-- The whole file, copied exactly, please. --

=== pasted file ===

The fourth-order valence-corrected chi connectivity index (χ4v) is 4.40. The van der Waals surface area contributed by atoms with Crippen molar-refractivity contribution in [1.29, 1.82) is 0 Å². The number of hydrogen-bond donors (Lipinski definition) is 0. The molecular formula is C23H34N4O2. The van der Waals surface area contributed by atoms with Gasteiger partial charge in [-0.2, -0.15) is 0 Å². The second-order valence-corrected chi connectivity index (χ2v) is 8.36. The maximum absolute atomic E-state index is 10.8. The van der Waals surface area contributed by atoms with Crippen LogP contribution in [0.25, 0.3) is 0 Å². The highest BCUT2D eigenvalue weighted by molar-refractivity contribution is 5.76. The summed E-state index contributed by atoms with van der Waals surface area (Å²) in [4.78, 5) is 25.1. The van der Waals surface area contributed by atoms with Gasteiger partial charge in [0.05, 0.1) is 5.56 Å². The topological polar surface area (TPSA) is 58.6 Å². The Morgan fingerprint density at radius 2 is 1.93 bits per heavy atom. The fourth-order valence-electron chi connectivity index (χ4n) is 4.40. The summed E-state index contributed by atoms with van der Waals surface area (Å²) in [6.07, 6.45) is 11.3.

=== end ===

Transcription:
The fourth-order valence-corrected chi connectivity index (χ4v) is 4.40. The van der Waals surface area contributed by atoms with Crippen molar-refractivity contribution in [1.29, 1.82) is 0 Å². The number of hydrogen-bond donors (Lipinski definition) is 0. The molecular formula is C23H34N4O2. The van der Waals surface area contributed by atoms with Gasteiger partial charge in [-0.2, -0.15) is 0 Å². The second-order valence-corrected chi connectivity index (χ2v) is 8.36. The maximum absolute atomic E-state index is 10.8. The van der Waals surface area contributed by atoms with Crippen LogP contribution in [0.25, 0.3) is 0 Å². The highest BCUT2D eigenvalue weighted by molar-refractivity contribution is 5.76. The summed E-state index contributed by atoms with van der Waals surface area (Å²) in [4.78, 5) is 25.1. The van der Waals surface area contributed by atoms with Gasteiger partial charge in [0.05, 0.1) is 5.56 Å². The topological polar surface area (TPSA) is 58.6 Å². The Morgan fingerprint density at radius 2 is 1.93 bits per heavy atom. The fourth-order valence-electron chi connectivity index (χ4n) is 4.40. The summed E-state index contributed by atoms with van der Waals surface area (Å²) in [6.07, 6.45) is 11.3.